Being Queer at BYU

Written by a good friend

Disclaimer: It’s going to be hard. I know no queer who has had an easy ride at BYU.

As a gay man myself, I can speak to this from experience. I will enumerate steps that have helped me and even made BYU a pleasurable experience for me.

1. Make a friend who is a TRUE queer ally.

By true, I mean someone who respects gender transitions, pronouns, and queer related civil rights (e.g., gay marriage). They don’t necessarily have to be Ex-Mormon. I have found some good orthodox Mormons and non-orthodox friends who support my decisions, but it is wise to keep your distance from toxic members of the LDS faith. Here is an example of dialogue to show you what a toxic Mormon is:

Me: You know, I don’t think you can be a queer ally without supporting gay marriage.

Former friend: That’s not true! I’m such an ally, but I don’t support gay marriage.

This is harmful because these people say they love you while also sending a message that you are sinning. As an Ex-Mormon queer at BYU, you do not need to subject yourself to those extra microaggressions and anxieties. To make things easier, distance yourself from people who add anxiety to your life and become closer to those friends who support you.

2. If you can, find an ally faculty member.

Personally, I have seen several in the JFSB and some in the Talmage. The humanities, social sciences, and education departments tend to be more queer friendly.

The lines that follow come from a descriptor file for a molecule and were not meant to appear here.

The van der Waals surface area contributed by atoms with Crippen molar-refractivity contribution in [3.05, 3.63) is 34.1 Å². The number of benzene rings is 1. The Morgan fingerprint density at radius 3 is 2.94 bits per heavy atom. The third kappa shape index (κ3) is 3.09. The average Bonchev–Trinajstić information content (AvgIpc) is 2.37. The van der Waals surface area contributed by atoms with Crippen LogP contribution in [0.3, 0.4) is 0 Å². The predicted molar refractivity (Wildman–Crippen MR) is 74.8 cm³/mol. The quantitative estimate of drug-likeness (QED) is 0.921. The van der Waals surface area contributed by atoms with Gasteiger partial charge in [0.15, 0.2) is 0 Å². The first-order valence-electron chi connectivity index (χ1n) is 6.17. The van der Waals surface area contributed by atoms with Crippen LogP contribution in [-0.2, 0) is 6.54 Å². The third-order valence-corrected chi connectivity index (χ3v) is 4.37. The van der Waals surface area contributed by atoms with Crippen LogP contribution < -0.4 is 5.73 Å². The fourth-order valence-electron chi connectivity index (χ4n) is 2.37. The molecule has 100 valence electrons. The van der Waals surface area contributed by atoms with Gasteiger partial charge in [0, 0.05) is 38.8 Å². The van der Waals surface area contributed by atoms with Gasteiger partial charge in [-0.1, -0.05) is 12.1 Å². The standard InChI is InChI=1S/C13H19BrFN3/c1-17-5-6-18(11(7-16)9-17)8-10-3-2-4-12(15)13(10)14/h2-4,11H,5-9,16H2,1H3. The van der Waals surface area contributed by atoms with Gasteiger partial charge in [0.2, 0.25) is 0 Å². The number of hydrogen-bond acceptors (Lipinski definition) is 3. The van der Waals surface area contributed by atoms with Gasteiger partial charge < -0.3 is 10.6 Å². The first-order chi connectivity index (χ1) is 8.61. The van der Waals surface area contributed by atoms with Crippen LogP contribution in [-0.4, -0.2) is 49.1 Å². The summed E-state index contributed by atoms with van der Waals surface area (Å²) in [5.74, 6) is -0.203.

Finding a faculty member who is queer friendly is incredibly important. Having an adult (not a student) support you makes the institution of BYU feel much safer. They can also provide more specific advice for navigating their department in safe way.

3). Watch what you say and how you act.

Obviously, homosexuality and/or being a gender minority are anathemas to some faculty and students. Therefore, it’s important to not give people a reason to dislike you and/or target you. Sadly, we have to be careful with whom we disclose our non-heterosexual and non-cisgender identities.

4). If microaggressions, feelings of isolation, and/or any oppression gets too hard, do NOT hesitate to transfer.

Your mental health is worth much more than a couple thousand dollars in tuition. Even UVU is much better for queers because it’s not owned by the Church.

5). It gets better.

I promise. I almost killed myself over this issue, and I’m so glad that I didn’t. Life and love are so much better than I thought they could be.